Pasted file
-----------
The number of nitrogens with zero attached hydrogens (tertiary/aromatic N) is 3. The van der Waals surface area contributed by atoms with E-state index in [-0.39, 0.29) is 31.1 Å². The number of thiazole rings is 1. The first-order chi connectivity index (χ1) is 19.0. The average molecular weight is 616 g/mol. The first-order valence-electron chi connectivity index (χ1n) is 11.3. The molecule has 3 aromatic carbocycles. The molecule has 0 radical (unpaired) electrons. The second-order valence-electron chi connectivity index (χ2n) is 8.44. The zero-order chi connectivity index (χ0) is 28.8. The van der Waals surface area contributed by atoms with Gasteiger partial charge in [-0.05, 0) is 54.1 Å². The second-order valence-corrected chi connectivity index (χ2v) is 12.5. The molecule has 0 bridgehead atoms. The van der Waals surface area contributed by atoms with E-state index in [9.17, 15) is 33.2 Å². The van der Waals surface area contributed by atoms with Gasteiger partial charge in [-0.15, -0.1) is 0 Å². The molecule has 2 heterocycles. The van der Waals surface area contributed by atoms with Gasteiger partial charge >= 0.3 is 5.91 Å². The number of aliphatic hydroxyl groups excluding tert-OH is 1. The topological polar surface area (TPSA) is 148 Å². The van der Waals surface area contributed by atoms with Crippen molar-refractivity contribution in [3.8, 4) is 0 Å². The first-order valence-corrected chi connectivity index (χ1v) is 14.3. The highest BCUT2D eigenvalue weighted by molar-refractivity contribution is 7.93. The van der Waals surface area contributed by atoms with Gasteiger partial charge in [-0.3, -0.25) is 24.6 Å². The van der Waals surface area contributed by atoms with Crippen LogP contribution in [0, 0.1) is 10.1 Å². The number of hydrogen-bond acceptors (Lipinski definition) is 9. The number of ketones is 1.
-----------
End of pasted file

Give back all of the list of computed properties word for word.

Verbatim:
The number of nitrogens with zero attached hydrogens (tertiary/aromatic N) is 3. The van der Waals surface area contributed by atoms with E-state index in [-0.39, 0.29) is 31.1 Å². The number of thiazole rings is 1. The first-order chi connectivity index (χ1) is 19.0. The average molecular weight is 616 g/mol. The first-order valence-electron chi connectivity index (χ1n) is 11.3. The molecule has 3 aromatic carbocycles. The molecule has 0 radical (unpaired) electrons. The second-order valence-electron chi connectivity index (χ2n) is 8.44. The zero-order chi connectivity index (χ0) is 28.8. The van der Waals surface area contributed by atoms with Gasteiger partial charge in [-0.05, 0) is 54.1 Å². The second-order valence-corrected chi connectivity index (χ2v) is 12.5. The molecule has 0 bridgehead atoms. The van der Waals surface area contributed by atoms with E-state index in [9.17, 15) is 33.2 Å². The van der Waals surface area contributed by atoms with Gasteiger partial charge in [-0.15, -0.1) is 0 Å². The molecule has 2 heterocycles. The van der Waals surface area contributed by atoms with Gasteiger partial charge >= 0.3 is 5.91 Å². The number of aliphatic hydroxyl groups excluding tert-OH is 1. The topological polar surface area (TPSA) is 148 Å². The van der Waals surface area contributed by atoms with Crippen molar-refractivity contribution in [3.8, 4) is 0 Å². The first-order valence-corrected chi connectivity index (χ1v) is 14.3. The highest BCUT2D eigenvalue weighted by molar-refractivity contribution is 7.93. The van der Waals surface area contributed by atoms with Gasteiger partial charge in [-0.3, -0.25) is 24.6 Å². The van der Waals surface area contributed by atoms with Crippen LogP contribution in [0, 0.1) is 10.1 Å². The number of hydrogen-bond acceptors (Lipinski definition) is 9. The number of ketones is 1.